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A arithmetic progression is defined by:

$$\begin{cases} a_1=a_1 \\ a_n= a_{n-1}+d \end{cases} $$

I can't understand this passage from a algebra book about arithmetic progression. The formula is $$S=\frac{(a_r+a_s)+(r-s+1)}{2}$$ and it's the formula used to find the sum of all the terms in a arithmetic progression from $a_r$ to $a_s$ and here is the demonstration:

$$a_r+a_s=(a_{r+1}-d)+(a_{s-1}+d)=a_{r+1}+a_{s-1}\ \text{and so}$$ $$2S=2(a_r+a_{r+1}+a_{r+2}+\cdots+a_{s-2}+a_{s-1}+a_{s})=$$ $$= (a_r+a_{s})+(a_{r+1}+a_{s-1})+\cdots +(a_{s-1}+a_{r+1})+(a_{s}+a_{r})=$$ Now here's the passage I don't understand; from the last formula: $$S=\frac{(a_{r}+a_{s})(r-s+1)}2$$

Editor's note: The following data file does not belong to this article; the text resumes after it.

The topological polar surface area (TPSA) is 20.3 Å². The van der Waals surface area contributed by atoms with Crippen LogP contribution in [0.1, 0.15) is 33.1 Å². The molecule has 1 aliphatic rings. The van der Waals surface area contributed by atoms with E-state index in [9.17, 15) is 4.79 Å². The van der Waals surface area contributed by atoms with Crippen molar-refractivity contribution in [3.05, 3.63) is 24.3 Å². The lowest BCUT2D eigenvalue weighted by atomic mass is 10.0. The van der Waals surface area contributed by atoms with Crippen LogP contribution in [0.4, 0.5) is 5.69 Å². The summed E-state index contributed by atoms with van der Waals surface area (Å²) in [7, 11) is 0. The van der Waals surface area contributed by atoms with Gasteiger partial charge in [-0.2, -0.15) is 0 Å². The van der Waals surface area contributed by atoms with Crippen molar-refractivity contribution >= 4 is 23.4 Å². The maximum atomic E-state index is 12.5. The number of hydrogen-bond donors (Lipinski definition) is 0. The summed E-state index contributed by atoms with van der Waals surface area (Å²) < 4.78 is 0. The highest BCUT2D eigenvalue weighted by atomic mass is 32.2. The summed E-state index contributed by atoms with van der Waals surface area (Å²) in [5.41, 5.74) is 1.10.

Can somebody explain this to me?

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We have \begin{align*} 2S & = (a_r+a_{s})+(a_{r+1}+a_{s-1})+\cdots +(a_{s-1}+a_{r+1})+(a_{s}+a_{r}) \cr & = (a_r+a_s)+(a_r+a_s)+\cdots + (a_r+a_s) + (a_r+a_s) \cr & = (r-s+1)(a_r+a_s). \end{align*}

by using $a_r+a_s=a_{r+1}+a_{s-1}$ from above successively.

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